And lastly, the piece I started as a work in progress for the Stitch Play workshop. It’s so nearly done, I really ought to get it finished!


Especially as I have a plan for a biggish stitching project in 2018…

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Wow! Thanks for all the comments on my french knots project. In light of some of the questions I thought I’d post a recap (since it started about a year ago).

This is the beautiful flame mahogany veneered Victorian box I bought for a fiver on ebay last year.

Sad box 3

The box is basically in good shape – the joints are sound, as are the hinges, but the lost veneer is a huge issue and when I got it, someone had started to upcycle it by sticking various oddments of broken jewellery etc to the missing areas.

Sad box 1

They were easily removed and I had the idea of making a series of patterns in pelmet vilene to match the lost pieces and then encrust them with embroidery. I’d done some small scale encrusting work before, mostly with my embroidered jewellery

Desert Rose ring 4  Moss pendant  DSCN1540

and I favour a mix of eyelets and french knots.

I made a pattern for the missing veneer on the top and sides of the lid and chose a selection of threads in shades of green and orange for the embroidery.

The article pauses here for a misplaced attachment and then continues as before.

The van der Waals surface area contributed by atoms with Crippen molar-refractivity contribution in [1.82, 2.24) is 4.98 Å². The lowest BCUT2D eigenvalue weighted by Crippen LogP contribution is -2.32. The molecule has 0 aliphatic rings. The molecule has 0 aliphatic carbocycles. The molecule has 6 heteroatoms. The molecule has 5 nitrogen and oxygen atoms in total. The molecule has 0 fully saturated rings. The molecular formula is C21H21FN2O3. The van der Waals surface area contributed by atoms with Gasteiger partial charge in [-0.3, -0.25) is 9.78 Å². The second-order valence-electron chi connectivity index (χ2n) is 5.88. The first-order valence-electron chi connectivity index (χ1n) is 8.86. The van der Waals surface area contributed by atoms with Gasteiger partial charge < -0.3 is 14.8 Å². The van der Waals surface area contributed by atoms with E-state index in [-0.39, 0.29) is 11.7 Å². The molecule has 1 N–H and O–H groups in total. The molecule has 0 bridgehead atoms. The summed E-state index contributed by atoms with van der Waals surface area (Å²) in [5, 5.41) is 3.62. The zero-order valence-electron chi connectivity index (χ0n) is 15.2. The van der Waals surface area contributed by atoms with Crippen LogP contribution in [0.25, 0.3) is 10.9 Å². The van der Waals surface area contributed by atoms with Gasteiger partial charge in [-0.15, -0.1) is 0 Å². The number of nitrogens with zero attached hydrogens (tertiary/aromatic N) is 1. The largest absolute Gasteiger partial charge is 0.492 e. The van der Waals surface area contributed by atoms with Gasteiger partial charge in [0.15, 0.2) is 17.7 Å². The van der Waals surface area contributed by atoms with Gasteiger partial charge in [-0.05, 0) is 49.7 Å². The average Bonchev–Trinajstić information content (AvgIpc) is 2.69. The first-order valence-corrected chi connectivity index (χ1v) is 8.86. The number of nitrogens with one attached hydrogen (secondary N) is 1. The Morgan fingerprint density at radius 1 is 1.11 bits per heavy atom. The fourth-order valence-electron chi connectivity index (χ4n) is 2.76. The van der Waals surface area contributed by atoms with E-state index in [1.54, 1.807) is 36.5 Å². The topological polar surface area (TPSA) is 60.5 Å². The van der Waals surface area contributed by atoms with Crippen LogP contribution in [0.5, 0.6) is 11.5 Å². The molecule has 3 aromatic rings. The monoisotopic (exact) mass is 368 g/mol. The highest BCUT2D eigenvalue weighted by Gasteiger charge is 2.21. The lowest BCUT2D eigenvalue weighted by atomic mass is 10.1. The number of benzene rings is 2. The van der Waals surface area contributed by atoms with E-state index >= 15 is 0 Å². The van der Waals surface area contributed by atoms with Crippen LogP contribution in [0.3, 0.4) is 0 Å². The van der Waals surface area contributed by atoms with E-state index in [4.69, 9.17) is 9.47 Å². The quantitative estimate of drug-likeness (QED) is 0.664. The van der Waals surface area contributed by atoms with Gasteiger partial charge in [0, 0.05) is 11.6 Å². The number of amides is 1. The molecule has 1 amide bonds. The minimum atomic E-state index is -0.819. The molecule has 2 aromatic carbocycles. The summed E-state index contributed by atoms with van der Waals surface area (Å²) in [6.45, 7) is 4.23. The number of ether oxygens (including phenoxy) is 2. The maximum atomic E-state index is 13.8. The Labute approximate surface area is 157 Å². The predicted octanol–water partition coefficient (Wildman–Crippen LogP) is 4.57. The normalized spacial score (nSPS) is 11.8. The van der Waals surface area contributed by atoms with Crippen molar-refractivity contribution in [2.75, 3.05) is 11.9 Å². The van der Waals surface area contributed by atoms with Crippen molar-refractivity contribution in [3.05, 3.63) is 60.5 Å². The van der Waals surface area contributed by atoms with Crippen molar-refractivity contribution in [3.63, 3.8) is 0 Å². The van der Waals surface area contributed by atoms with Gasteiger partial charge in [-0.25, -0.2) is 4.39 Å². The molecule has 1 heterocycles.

Sad box 4

Last August it went off on holiday with me and I made a start, also incorporating some of the sea glass I love by stitching the nuggets down under a piece of chiffon.

Sea glass under chiffon

How pristine the vilene looks there!!

It soon became apparent that this was going to be a very long project and I don’t do well on long projects due to a very low boredom threshold. However, what has helped is the unstructured nature. As there is no design, I just load my needle with a length of thread and work french knots and/or eyelets until it runs out. Working so many means that I can do them without thinking and as I’m placing them without spaces, I can embroider in less than perfect light levels and while other things are going on – like meetings. And boot sales, hence the progress I’ve made since last week.


Yes, all those knots are french knots,


not punchneedle, although I can see the similarity. Had it been punchneedle though, I would have completed it a long while ago!

And so you can get an idea of how it will work:



I can see the end in sight – well of this bit at least, as there are other much smaller areas of missing veneer which will need the same treatment. It’s been one of the longest continuous projects I’ve done to date and amazingly, I still don’t hate french knots!

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Sounds like something you might need to get some cream for…! However in this case it’s just an update on the embroidered veneer piece I’m working to restore the top of a Victorian mahogany writing box. Just before Autumn Term started it looked like this:

More encrustation 1

I’ve worked on it on and off around directing three nights a week and my eternally ‘interesting’ day job and I’m starting to feel like I’m finally getting somewhere with it!